Tuesday, May 20, 2014

Some Links

Legends, and problems, of Oz. A nice MetaFilter post that sums up a lot of the history behind the recent movie.

Comics that can help you understand mental illness. Personally, Hyperbole and a Half definitely hit me hard.

Eight pseudo-scientific climate claims debunked. Of course, anyone who doesn't accept the reality of climate change isn't going to change their mind based on what science says because such people are probably too stupid to understand science anyways.

New Usagi Yojimbo... just tell me which is the new stuff and I'll go get it.

McDonald's Hot Coffee Lawsuit: deliberate, corporatist urban legend. In short, it's been distorted and joked about to the point that people don't even know what really happened.

After Mrs. Liebeck bought her coffee and breakfast, her grandson, who was driving, pulled over so she could add cream and sugar to her coffee. Since his Ford Probe had no cupholders, she placed the cup between her legs. When she fumbled with the lid and spilled the coffee on her sweatpants, she began to scream.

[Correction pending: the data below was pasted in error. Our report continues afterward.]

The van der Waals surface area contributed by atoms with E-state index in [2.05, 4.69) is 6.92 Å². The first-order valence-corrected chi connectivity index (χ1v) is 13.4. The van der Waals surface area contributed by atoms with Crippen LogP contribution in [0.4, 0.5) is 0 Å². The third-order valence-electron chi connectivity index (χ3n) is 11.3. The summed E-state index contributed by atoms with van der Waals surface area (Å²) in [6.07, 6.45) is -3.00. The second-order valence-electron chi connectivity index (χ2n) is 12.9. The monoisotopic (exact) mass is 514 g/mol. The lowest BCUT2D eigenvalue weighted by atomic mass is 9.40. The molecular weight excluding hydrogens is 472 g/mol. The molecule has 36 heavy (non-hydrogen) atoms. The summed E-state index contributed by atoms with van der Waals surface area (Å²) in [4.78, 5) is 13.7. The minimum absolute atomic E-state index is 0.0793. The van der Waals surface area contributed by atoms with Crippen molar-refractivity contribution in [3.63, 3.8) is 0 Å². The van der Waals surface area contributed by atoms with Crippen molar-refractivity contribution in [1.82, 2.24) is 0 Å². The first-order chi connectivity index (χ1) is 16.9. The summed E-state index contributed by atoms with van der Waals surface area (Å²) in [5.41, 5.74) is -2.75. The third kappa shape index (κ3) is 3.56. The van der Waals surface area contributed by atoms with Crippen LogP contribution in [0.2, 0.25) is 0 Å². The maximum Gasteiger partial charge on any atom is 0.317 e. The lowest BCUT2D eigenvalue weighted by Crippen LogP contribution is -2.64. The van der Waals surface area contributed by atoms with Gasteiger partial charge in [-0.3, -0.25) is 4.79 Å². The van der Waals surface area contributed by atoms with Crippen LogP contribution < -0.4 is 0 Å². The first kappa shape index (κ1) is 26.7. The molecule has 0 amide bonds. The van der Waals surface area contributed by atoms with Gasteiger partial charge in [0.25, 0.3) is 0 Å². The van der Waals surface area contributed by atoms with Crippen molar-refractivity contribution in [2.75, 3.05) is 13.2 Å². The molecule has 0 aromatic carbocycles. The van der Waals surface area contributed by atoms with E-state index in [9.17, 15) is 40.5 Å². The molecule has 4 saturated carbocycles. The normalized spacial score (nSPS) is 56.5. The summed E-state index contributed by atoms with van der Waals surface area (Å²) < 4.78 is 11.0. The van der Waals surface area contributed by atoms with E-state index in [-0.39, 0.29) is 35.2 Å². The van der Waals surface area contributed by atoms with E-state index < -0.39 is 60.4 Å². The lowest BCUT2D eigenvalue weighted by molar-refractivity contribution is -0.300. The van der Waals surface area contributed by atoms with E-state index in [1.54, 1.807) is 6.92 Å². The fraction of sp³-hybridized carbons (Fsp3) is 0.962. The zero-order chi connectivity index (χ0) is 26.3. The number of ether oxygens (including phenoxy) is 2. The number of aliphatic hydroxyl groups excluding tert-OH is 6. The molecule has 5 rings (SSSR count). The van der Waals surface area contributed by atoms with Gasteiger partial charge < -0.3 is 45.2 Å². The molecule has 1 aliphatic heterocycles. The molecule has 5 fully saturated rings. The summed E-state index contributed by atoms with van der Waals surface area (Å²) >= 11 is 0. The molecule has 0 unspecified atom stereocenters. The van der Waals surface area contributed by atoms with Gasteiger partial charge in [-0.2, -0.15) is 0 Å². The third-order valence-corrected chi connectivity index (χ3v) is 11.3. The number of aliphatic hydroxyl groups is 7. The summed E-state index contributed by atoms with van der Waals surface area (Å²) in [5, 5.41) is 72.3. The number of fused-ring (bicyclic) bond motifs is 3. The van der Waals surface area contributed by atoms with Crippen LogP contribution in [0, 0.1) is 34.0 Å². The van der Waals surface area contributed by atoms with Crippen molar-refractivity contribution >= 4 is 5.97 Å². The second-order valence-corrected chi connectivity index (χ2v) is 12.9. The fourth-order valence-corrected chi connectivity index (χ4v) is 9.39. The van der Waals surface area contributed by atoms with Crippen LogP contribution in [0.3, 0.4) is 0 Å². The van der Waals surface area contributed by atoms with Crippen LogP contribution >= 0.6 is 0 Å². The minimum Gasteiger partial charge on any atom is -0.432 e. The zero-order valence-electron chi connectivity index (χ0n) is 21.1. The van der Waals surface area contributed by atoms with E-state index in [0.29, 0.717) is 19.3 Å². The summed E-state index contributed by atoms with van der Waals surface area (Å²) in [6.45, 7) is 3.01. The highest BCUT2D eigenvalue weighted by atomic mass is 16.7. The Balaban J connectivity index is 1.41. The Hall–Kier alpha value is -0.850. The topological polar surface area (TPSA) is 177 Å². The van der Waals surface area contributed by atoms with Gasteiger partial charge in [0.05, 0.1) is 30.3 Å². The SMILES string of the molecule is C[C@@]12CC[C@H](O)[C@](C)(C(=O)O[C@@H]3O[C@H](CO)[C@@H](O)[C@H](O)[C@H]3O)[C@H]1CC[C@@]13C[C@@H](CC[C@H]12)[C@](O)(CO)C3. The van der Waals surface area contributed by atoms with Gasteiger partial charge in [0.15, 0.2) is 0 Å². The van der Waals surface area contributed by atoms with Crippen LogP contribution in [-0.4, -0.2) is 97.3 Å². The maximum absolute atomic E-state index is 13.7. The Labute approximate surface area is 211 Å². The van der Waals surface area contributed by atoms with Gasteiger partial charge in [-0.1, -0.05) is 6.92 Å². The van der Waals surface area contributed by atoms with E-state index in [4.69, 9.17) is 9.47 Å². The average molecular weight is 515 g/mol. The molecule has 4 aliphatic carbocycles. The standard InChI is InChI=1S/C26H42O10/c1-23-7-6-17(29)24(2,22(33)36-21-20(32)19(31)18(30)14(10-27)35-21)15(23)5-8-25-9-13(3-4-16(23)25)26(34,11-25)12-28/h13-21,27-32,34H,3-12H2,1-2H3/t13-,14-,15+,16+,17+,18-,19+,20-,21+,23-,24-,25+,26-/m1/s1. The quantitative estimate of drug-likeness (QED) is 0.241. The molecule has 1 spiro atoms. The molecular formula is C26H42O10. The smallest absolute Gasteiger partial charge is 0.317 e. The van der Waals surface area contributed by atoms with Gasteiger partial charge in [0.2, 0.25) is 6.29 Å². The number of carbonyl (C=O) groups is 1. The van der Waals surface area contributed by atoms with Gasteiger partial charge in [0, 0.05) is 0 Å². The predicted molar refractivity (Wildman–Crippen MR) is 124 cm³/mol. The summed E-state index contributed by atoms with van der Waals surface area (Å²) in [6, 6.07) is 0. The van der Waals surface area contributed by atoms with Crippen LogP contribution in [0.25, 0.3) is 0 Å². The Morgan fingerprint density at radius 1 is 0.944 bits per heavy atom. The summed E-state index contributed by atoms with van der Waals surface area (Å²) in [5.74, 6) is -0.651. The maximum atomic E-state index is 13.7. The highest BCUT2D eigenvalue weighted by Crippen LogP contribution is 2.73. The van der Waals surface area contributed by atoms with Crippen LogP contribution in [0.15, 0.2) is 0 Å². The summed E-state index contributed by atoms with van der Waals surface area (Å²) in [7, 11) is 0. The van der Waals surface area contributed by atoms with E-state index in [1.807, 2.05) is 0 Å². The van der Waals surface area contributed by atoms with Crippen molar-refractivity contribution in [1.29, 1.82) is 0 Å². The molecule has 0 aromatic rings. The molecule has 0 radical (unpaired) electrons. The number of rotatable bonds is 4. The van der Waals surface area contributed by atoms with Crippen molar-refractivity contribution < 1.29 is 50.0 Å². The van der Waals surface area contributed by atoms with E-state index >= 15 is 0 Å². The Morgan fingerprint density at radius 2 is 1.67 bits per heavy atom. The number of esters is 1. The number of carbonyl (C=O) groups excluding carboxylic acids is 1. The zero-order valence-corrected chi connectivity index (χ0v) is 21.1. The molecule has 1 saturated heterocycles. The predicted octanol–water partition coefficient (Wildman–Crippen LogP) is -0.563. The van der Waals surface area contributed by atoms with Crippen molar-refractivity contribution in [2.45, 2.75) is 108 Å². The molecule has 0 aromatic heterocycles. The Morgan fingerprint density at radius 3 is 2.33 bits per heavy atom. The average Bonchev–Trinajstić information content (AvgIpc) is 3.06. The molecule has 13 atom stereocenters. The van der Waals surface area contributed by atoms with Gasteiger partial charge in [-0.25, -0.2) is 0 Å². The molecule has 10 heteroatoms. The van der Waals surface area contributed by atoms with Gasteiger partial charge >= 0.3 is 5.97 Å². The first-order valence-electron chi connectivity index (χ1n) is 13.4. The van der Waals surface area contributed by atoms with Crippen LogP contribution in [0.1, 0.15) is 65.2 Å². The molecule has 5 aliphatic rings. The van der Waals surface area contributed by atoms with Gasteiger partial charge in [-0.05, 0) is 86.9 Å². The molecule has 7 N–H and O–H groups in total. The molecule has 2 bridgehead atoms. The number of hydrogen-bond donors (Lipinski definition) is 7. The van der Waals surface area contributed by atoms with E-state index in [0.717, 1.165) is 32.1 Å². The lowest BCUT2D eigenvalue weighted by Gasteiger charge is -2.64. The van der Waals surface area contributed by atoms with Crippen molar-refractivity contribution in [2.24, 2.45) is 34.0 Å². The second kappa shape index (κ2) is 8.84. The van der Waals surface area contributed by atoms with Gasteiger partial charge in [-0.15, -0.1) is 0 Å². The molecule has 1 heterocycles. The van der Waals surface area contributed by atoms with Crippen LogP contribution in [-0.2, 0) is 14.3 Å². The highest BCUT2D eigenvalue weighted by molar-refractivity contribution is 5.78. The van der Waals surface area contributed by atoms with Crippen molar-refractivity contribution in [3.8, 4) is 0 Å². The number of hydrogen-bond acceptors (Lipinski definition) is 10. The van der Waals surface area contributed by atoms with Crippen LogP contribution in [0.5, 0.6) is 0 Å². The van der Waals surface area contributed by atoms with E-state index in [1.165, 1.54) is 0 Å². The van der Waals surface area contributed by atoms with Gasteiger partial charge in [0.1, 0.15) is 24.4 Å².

“All I remember is trying to get out of the car,” Liebeck later related. “I knew I was in terrible pain.” She went into shock and her grandson rushed her to the emergency room, where she would undergo surgery and receive skin grafts. She had third degree burns on 6% of her body; the pictures of her injuries are shocking.


Liebeck spent a week in the hospital, amassing hospital bills of $10,000.

Still, Liebeck did not sue. Her family wrote a letter to McDonalds asking them to pay her hospital bills and check whether its coffee machine was faulty. McDonalds rebuffed them, offering $800, so they found a lawyer. But even the outcome of the lawsuit -- a $2.9 million verdict that people saw as Liebeck hitting the jackpot -- was a fiction.


The jury decided to award Liebeck $200,000 -- less than the $300,000 recommended by a mediator in a settlement that McDonalds rejected before trial. The jury, however, decided Liebeck was 20% at fault since she spilled the coffee, so they gave her $160,000. In addition, they awarded her around $2.7 million (two days of McDonalds coffee revenue) in punitive damages. In civil cases, since there are no criminal sentences, punitive damages exist to ensure companies change their behavior. The judge reduced the punitive damages to $480,000, for a total of $640,000. McDonalds appealed and later settled out of court for an undisclosed amount believed to be between $400,000 and $600,000.